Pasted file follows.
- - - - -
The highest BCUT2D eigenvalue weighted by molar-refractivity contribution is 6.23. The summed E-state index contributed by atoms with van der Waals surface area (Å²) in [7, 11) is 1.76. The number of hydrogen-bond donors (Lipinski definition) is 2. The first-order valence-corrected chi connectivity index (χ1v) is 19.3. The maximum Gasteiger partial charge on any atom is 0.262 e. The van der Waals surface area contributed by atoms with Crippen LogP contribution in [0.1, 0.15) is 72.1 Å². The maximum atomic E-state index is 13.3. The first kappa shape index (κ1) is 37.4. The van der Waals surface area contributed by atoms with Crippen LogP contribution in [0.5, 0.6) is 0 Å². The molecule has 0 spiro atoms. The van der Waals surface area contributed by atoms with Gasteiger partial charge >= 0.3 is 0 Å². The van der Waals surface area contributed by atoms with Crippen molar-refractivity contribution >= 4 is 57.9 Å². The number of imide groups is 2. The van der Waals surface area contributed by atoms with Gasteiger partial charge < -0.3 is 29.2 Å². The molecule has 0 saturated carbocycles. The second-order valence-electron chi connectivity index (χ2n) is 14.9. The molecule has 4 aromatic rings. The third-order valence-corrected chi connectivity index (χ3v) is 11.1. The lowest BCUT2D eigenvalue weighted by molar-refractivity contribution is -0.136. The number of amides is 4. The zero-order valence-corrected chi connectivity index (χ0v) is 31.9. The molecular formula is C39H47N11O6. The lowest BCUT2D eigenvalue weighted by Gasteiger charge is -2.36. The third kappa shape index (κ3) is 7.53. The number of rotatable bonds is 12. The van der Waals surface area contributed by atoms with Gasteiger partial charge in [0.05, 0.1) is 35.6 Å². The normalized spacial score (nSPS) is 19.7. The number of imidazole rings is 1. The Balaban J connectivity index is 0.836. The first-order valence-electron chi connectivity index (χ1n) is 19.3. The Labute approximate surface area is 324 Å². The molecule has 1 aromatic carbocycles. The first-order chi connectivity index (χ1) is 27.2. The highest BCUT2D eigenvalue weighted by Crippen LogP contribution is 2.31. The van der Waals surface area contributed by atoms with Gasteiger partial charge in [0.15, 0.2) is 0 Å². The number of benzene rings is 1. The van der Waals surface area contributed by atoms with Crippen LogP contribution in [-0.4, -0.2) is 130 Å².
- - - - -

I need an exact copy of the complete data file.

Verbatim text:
The highest BCUT2D eigenvalue weighted by molar-refractivity contribution is 6.23. The summed E-state index contributed by atoms with van der Waals surface area (Å²) in [7, 11) is 1.76. The number of hydrogen-bond donors (Lipinski definition) is 2. The first-order valence-corrected chi connectivity index (χ1v) is 19.3. The maximum Gasteiger partial charge on any atom is 0.262 e. The van der Waals surface area contributed by atoms with Crippen LogP contribution in [0.1, 0.15) is 72.1 Å². The maximum atomic E-state index is 13.3. The first kappa shape index (κ1) is 37.4. The van der Waals surface area contributed by atoms with Crippen LogP contribution in [0.5, 0.6) is 0 Å². The molecule has 0 spiro atoms. The van der Waals surface area contributed by atoms with Gasteiger partial charge >= 0.3 is 0 Å². The van der Waals surface area contributed by atoms with Crippen molar-refractivity contribution >= 4 is 57.9 Å². The number of imide groups is 2. The van der Waals surface area contributed by atoms with Gasteiger partial charge < -0.3 is 29.2 Å². The molecule has 0 saturated carbocycles. The second-order valence-electron chi connectivity index (χ2n) is 14.9. The molecule has 4 aromatic rings. The third-order valence-corrected chi connectivity index (χ3v) is 11.1. The lowest BCUT2D eigenvalue weighted by molar-refractivity contribution is -0.136. The number of amides is 4. The zero-order valence-corrected chi connectivity index (χ0v) is 31.9. The molecular formula is C39H47N11O6. The lowest BCUT2D eigenvalue weighted by Gasteiger charge is -2.36. The third kappa shape index (κ3) is 7.53. The number of rotatable bonds is 12. The van der Waals surface area contributed by atoms with Gasteiger partial charge in [0.05, 0.1) is 35.6 Å². The normalized spacial score (nSPS) is 19.7. The number of imidazole rings is 1. The Balaban J connectivity index is 0.836. The first-order valence-electron chi connectivity index (χ1n) is 19.3. The Labute approximate surface area is 324 Å². The molecule has 1 aromatic carbocycles. The first-order chi connectivity index (χ1) is 27.2. The highest BCUT2D eigenvalue weighted by Crippen LogP contribution is 2.31. The van der Waals surface area contributed by atoms with Gasteiger partial charge in [0.15, 0.2) is 0 Å². The number of benzene rings is 1. The van der Waals surface area contributed by atoms with Crippen LogP contribution in [-0.4, -0.2) is 130 Å².